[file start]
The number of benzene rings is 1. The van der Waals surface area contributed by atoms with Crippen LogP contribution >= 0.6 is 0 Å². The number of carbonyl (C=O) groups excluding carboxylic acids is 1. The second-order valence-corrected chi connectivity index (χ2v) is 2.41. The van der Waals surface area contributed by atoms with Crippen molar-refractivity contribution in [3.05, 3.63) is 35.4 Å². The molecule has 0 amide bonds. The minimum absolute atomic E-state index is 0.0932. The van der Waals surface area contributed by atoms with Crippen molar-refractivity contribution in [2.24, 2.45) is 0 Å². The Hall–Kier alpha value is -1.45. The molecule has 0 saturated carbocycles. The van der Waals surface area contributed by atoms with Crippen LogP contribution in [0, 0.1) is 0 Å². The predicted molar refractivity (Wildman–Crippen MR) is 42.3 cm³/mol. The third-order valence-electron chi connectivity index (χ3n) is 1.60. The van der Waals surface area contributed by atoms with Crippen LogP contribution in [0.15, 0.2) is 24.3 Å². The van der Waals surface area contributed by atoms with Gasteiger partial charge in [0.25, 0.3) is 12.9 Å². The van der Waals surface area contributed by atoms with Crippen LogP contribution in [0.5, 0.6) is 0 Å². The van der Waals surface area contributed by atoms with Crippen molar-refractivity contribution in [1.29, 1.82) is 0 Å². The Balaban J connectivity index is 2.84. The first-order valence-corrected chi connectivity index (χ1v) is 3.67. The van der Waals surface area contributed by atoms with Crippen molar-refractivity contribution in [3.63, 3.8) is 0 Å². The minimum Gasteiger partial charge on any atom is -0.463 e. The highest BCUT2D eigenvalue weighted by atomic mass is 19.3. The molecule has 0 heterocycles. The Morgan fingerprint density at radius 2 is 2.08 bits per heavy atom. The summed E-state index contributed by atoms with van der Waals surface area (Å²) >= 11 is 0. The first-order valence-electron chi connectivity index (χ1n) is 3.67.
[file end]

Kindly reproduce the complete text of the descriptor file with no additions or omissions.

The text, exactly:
The number of benzene rings is 1. The van der Waals surface area contributed by atoms with Crippen LogP contribution >= 0.6 is 0 Å². The number of carbonyl (C=O) groups excluding carboxylic acids is 1. The second-order valence-corrected chi connectivity index (χ2v) is 2.41. The van der Waals surface area contributed by atoms with Crippen molar-refractivity contribution in [3.05, 3.63) is 35.4 Å². The molecule has 0 amide bonds. The minimum absolute atomic E-state index is 0.0932. The van der Waals surface area contributed by atoms with Crippen molar-refractivity contribution in [2.24, 2.45) is 0 Å². The Hall–Kier alpha value is -1.45. The molecule has 0 saturated carbocycles. The van der Waals surface area contributed by atoms with Crippen LogP contribution in [0, 0.1) is 0 Å². The predicted molar refractivity (Wildman–Crippen MR) is 42.3 cm³/mol. The third-order valence-electron chi connectivity index (χ3n) is 1.60. The van der Waals surface area contributed by atoms with Crippen LogP contribution in [0.15, 0.2) is 24.3 Å². The van der Waals surface area contributed by atoms with Gasteiger partial charge in [0.25, 0.3) is 12.9 Å². The van der Waals surface area contributed by atoms with Crippen LogP contribution in [0.5, 0.6) is 0 Å². The van der Waals surface area contributed by atoms with Crippen molar-refractivity contribution in [1.29, 1.82) is 0 Å². The Balaban J connectivity index is 2.84. The first-order valence-corrected chi connectivity index (χ1v) is 3.67. The van der Waals surface area contributed by atoms with Crippen molar-refractivity contribution in [3.63, 3.8) is 0 Å². The minimum Gasteiger partial charge on any atom is -0.463 e. The highest BCUT2D eigenvalue weighted by atomic mass is 19.3. The molecule has 0 heterocycles. The Morgan fingerprint density at radius 2 is 2.08 bits per heavy atom. The summed E-state index contributed by atoms with van der Waals surface area (Å²) >= 11 is 0. The first-order valence-electron chi connectivity index (χ1n) is 3.67.